Stand by for heavy rolls!
I was probably more prone to sea-sickness than the average sailor. In my early days aboard Conserver I dreaded getting underway, especially if I knew the seas would be choppy. I know heavy seas affected Conserver more than more streamlined ships like destroyers and larger ships like carriers. Being made for torque, not for speed, Conserver’s breadth and shallow draft created the perfect storm for the equilibrium-challenged.
I remember my first day-trip aboard out of Pearl was for reftra in preparation for our May 1972 Westpac cruise. What I had hoped would be a very pleasant experience — having never been on any substantial floating vessel besides the SS Admiral on the Mississippi River at St. Louis — turned out to be a nightmare. As soon as we hit the moderate seas off Honolulu, I got sick. I had the very uneasy feeling that every underway minute would be like that. I was very pleased to find out later that seas can be calm enough to make underway time quite pleasant indeed.
The absolute worst time I had at sea was on my first Westpac. Were had been in Kaohsiung, Taiwan for a port visit and were getting underway for Hong Kong. I was serving out my mess cooking obligation at the time so I as not standing my usual sea and anchor detail station as B1 Oiler. Instead, that day I was on the fantail enjoying the hustle and bustle of getting underway without any real responsibility.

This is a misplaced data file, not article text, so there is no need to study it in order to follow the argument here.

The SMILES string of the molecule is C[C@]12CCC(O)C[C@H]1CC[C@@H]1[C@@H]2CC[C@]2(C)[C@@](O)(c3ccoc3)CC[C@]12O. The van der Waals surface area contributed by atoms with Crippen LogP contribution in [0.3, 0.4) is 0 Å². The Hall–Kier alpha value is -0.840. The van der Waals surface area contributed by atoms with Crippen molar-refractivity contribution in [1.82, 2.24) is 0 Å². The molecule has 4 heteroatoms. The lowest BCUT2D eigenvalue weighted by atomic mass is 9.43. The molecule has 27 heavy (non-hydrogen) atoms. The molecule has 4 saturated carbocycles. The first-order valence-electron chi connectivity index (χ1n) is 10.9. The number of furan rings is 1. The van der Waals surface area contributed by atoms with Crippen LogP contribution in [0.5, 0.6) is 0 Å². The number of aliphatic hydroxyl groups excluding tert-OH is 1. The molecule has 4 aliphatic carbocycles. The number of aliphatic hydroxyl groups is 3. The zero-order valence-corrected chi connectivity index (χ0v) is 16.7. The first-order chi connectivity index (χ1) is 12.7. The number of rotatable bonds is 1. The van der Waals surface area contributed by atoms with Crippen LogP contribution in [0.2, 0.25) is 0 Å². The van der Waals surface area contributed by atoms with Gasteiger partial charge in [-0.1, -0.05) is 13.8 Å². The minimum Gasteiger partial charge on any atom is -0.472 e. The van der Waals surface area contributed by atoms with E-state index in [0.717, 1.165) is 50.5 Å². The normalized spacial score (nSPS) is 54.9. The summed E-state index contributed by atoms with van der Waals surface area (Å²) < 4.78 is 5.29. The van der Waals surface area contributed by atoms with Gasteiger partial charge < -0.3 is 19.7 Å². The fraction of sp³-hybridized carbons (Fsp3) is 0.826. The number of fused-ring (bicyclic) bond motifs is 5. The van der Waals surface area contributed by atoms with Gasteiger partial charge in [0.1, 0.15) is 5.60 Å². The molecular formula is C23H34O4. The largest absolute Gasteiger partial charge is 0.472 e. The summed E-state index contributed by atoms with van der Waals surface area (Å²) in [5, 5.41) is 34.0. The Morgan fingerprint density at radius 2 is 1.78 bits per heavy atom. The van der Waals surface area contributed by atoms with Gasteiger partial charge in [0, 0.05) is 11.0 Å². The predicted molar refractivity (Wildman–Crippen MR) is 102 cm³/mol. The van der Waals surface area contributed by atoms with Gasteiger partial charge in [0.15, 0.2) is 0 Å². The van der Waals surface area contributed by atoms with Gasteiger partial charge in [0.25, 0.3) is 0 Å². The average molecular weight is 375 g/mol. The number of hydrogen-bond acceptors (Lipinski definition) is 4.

I don’t remember having knowledge that we were pulling out of port into the middle of a full-fledged typhoon, but that fact could have been transmitted to the entire crew that morning at muster. My first realization that this wouldn’t be a leisurely two-day transit to Hong Kong were the walls of water breaking on the sea wall that protects the harbor. As we approached it, seas got a little rougher, but the instant we cleared the sea wall, the bow shot way up, the fantail dropped way down and my stomach began to churn. When water began to crest the gunnel, I headed for the engine shop.
As I stepped into the shelter of the shop I had to dodge tools and parts that had not been properly stowed. As soon as I stepped on to the mess decks, the stainless steel locker for the trays, cups and eating utensils tipped aft spilling flatware all over the deck. I remember the contents of bug juice machine sloshing back and forth with every roll.
My strongest recollection past that was being confined to my rack with doc coming by and giving me a shot of tranquilizer in the butt. When it was necessary to visit the head, I remember the passageway’s deck slick with puke and having to hold on to anything on the bulkheads just to get from one place to the other.
In calmer seas I do remember standing watch in B1 and throwing up every hour on the hour, often times going to the starboard fantail to throw up over the side and getting a face-full of salt spray. We used to call it, “feeding the fish.”
That trip to Hong Kong took twice as long as a normal transit due to the ship having to take evasive action. Our arrival in that great liberty port was especially sweet after suffering through my first typhoon.
Information on the 1972 typhoon season.